Harmony vocals in "country" music
Does anyone know a good source of information about harmony singing in \"country\" music?
I\'m speaking not of commercial country music, but of older arrangements in which the lead voice is an alto and the harmony voice, traditionally called the tenor, but sometimes technically a soprano, enters for the chorus\\burden to sing thirds or fifths above the lead line: the harmonies of the Carter family, Everly brothers, CSNY, Flying Burrito Brothers, and now Freakwater. (Has anyone heard this Chicago band? The album \"Feels Like the Third Time\" has some amazing music on it--for example, \"I Try to Remember\" and \"My Old Drunk Friend.\" Their song \"When I Stop Dreaming,\" is also amazing, but hard to find. If anyone has a place to post mpgs, I upload a thirty second portion of this song to illustrate the harmonies I\'m trying to describe.)
I must admit to some trepidation in posting this question: I fear musicians accustomed to hearing clean, soaring John Williams scores may not appreciate the subtleties of occasional sour notes and four chord songs.
But I digress.
Obviously, much of this type of arranging derives from European choral and more recent protestant choir arrangements. But the harmony, even when the song is reduced to two singers, is more complex than it may seem, and I\'d like to learn much more about it:
1. It doesn\'t follow the often followed guideline of having the emphasized melody note as the top note. (The harmony is in the higher register, but not so lightly sung as to fall away and thus give the emphasis to the lower note. Both vocals have the same volume and emphasis, but the lead is still clearly the lead.)
2. As in many hymns, \"folk\" songs, and pop songs, the melody note at the start and end of phrases is often the third. Sometimes I seem to hear the tonic being sung in the higher, harmony voice. (Is this just a matter of the harmony voice briefly \"taking over\" the lead role at strong moments, or is this just not as unusual as I think?)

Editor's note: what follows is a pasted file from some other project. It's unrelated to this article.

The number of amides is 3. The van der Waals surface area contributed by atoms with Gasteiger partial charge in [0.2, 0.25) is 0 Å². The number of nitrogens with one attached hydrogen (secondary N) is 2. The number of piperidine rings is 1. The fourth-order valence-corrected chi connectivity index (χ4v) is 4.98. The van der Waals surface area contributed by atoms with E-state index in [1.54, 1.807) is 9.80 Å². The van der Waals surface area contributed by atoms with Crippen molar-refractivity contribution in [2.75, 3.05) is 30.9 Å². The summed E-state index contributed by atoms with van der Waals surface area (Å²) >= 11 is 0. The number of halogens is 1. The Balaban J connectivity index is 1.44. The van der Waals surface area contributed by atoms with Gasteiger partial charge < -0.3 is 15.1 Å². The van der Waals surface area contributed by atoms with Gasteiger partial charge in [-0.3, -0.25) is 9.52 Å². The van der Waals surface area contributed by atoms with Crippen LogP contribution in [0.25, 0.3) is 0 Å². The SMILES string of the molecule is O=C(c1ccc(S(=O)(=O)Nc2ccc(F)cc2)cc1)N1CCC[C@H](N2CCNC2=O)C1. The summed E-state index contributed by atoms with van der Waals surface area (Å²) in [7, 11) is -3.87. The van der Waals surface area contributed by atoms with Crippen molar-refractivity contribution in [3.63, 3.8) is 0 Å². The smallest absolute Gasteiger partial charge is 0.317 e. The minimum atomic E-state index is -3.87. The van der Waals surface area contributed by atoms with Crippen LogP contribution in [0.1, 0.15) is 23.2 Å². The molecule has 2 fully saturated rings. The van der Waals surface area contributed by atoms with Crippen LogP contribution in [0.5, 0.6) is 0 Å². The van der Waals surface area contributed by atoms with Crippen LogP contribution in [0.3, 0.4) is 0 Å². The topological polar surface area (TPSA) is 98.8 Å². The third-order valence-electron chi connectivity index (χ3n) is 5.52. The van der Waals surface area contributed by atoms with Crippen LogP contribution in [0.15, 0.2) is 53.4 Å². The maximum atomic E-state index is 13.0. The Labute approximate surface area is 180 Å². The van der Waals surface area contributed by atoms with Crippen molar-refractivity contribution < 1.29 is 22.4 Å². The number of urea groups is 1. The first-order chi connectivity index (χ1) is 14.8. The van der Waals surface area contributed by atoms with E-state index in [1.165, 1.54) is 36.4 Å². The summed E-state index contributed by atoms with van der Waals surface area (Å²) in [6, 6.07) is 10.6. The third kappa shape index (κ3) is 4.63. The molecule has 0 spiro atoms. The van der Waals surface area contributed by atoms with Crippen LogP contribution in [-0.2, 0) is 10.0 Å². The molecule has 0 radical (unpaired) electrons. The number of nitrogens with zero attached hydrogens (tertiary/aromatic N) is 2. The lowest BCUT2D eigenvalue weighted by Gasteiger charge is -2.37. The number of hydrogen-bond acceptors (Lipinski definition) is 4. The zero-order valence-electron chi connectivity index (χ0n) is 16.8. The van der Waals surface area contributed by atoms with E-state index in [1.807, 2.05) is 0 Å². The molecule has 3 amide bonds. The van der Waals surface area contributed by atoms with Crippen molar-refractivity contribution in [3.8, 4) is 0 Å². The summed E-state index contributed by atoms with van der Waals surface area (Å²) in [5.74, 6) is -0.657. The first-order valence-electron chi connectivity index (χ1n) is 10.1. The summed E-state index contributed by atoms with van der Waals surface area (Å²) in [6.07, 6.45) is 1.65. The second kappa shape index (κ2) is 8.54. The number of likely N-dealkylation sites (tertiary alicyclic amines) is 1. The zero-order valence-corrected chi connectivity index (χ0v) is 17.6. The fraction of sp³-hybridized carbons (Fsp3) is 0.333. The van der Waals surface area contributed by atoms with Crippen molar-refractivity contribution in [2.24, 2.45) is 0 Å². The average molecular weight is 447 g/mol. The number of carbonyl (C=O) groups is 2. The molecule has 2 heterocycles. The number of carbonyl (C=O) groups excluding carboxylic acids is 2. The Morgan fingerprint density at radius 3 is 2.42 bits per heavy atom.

3. What I\'m describing is basically triad harmony. But not quite, or it would sound like barbershop singing with a voice or two removed. So I try to form some principles for this type of harmony, and find myself struggling with guidelines such as:
The harmony voice always sings a
third above the melody line except
(sometimes) on sustained notes at the end of
lines or legato lines, where it may leap to
the fifth of the chord or sing the
tonic if the melody ends on the third.
But when I try to sing behind albums (which is something you do not want to hear),I can\'t predict with much regularity where the harmony (tenor) voice will move. Yes, this means I am expecting predictablity but listening to music. Which leads me back to my original question: Does
anyone know of a good source of information about this tradition of harmony singing?
(If some of this post sound familiar, it\'s because I posted a similar request for information on the ProRec site several months ago. Thanks to those of you who responded.)